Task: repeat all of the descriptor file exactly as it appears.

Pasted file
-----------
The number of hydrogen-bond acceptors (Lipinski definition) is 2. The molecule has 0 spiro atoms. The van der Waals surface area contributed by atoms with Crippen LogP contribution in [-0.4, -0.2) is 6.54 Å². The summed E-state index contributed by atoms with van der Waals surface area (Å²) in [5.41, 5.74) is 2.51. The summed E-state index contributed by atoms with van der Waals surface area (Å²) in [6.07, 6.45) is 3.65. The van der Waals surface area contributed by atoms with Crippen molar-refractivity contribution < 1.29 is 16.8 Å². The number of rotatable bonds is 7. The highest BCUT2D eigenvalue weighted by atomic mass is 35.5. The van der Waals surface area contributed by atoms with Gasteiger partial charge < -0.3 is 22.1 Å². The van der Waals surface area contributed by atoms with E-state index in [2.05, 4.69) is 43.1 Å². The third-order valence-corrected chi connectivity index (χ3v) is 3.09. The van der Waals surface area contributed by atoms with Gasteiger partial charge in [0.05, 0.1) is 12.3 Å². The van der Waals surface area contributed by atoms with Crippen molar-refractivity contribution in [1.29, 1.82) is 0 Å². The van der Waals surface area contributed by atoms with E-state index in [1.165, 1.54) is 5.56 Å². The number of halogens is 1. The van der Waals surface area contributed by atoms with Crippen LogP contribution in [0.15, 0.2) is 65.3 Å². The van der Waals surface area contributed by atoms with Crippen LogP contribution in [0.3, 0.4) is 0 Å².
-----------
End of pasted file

The number of hydrogen-bond acceptors (Lipinski definition) is 2. The molecule has 0 spiro atoms. The van der Waals surface area contributed by atoms with Crippen LogP contribution in [-0.4, -0.2) is 6.54 Å². The summed E-state index contributed by atoms with van der Waals surface area (Å²) in [5.41, 5.74) is 2.51. The summed E-state index contributed by atoms with van der Waals surface area (Å²) in [6.07, 6.45) is 3.65. The van der Waals surface area contributed by atoms with Crippen molar-refractivity contribution < 1.29 is 16.8 Å². The number of rotatable bonds is 7. The highest BCUT2D eigenvalue weighted by atomic mass is 35.5. The van der Waals surface area contributed by atoms with Gasteiger partial charge < -0.3 is 22.1 Å². The van der Waals surface area contributed by atoms with E-state index in [2.05, 4.69) is 43.1 Å². The third-order valence-corrected chi connectivity index (χ3v) is 3.09. The van der Waals surface area contributed by atoms with Gasteiger partial charge in [0.05, 0.1) is 12.3 Å². The van der Waals surface area contributed by atoms with Crippen molar-refractivity contribution in [1.29, 1.82) is 0 Å². The van der Waals surface area contributed by atoms with E-state index in [1.165, 1.54) is 5.56 Å². The number of halogens is 1. The van der Waals surface area contributed by atoms with Crippen LogP contribution in [0.15, 0.2) is 65.3 Å². The van der Waals surface area contributed by atoms with Crippen LogP contribution in [0.3, 0.4) is 0 Å².